La Decima. The Tenth. Madrid fans have been feverishly chasing after La Decima, but it has proved to be as difficult a hill to climb as winning the first nine. Real Madrid is the most successful club team in Europe. If there’s no Madridista currently around to let you know that, look it up. Thirty-one League Cups, nine European Cups. The numbers can’t stretch the truth. But the city of Madrid has been in a desperate drought for Europe’s top title. The Special One was supposed to be the desert oasis that cures the thirst, but instead it was just a mirage.

With a squad worth about as much as space ship, the Madrilenos needed someone Special on the thrusters. The Chamartin outfit had gone crumbling out of the quarters of Champions League without even a whiff the final since winning it at the turn of century. Madrid splashed major cash to reinforce their their arsenal to make sure they would contend with the likes of Bayern Munich and Inter Milan.

So where did it all go wrong?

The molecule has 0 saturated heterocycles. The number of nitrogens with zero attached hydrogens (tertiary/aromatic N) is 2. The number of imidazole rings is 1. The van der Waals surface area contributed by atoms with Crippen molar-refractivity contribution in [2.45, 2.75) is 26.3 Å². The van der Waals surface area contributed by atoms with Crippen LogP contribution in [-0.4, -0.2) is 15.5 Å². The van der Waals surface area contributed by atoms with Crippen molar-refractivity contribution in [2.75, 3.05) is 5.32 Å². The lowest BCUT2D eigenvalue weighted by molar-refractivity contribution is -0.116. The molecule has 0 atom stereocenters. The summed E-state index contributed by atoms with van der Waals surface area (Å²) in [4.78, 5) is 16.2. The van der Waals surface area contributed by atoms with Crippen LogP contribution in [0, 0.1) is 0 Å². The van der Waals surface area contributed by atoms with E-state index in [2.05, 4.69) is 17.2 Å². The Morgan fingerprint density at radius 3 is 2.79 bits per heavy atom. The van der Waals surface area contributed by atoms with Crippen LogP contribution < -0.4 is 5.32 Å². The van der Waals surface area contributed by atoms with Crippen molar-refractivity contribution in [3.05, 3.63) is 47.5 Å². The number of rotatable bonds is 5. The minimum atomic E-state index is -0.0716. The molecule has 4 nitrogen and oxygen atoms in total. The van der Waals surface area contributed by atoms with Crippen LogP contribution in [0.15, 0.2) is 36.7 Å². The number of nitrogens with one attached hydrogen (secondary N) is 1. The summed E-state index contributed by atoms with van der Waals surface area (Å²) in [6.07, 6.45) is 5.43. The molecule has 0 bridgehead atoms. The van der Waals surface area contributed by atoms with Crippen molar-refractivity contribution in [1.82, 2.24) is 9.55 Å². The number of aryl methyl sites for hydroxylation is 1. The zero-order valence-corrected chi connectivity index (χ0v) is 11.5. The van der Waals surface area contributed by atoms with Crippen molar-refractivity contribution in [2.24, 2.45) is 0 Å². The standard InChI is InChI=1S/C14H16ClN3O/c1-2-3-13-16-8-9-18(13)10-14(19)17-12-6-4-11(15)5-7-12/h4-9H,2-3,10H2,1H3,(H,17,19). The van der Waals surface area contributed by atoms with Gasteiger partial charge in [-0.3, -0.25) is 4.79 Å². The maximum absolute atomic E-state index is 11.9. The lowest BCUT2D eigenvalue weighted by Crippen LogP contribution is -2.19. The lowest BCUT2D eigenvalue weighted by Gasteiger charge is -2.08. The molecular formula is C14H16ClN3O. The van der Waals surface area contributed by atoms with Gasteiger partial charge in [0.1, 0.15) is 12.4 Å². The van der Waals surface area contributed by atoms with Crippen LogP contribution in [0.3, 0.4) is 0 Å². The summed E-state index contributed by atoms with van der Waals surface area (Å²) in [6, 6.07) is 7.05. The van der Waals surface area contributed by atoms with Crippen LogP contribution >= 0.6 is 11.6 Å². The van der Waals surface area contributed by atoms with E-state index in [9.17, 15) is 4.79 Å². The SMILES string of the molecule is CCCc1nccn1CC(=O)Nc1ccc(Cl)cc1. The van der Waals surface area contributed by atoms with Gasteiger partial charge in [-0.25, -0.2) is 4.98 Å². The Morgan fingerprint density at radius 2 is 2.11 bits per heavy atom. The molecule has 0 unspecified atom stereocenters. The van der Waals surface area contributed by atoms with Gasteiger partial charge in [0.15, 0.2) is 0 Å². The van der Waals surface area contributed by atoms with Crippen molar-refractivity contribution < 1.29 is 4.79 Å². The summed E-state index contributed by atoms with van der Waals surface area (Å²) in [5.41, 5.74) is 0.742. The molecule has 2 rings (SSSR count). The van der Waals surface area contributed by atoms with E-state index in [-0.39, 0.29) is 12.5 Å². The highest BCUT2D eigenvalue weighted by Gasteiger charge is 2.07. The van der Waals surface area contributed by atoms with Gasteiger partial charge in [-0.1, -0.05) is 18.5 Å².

Madrid had been in a rut. And not just any rut, this particular one came at a time when arch rivals and mortal enemies Barcelona were enjoying their most successful stretch in club history and perhaps any club’s history. Second best in league, far from best in Europe, and even farther from the amount of success Los Blancos had grown nearly numb to in the 20th century.

To Mourinho’s credit they did eventually climb and conquer the Everest named Messi. But it came too late. Ronaldo appeared to have edged mighty Lionel, if only by a hair. Madrid’s back line looked to have solved the jigsaw of the tiki taca.

My buddies and I are big Madrid supporters. I grew up in Madrid, a couple of the other guys are from Spain. The rest have been transformed into Madridistas from outlets such as FIFA 2013, Youtube videos and brilliant broadcasts provided by Ray Hudson and Phil Schone of Madrid games every weekend. Coming into this season we were pumped. A sluggish start to La Liga left the Whites with a 10-point deficit before the Christmas break, all but giving the Blaugrana the title. Disappointing, sure. But it did allow the most successful club in European history to focus entirely on their estranged obsession… Champions League.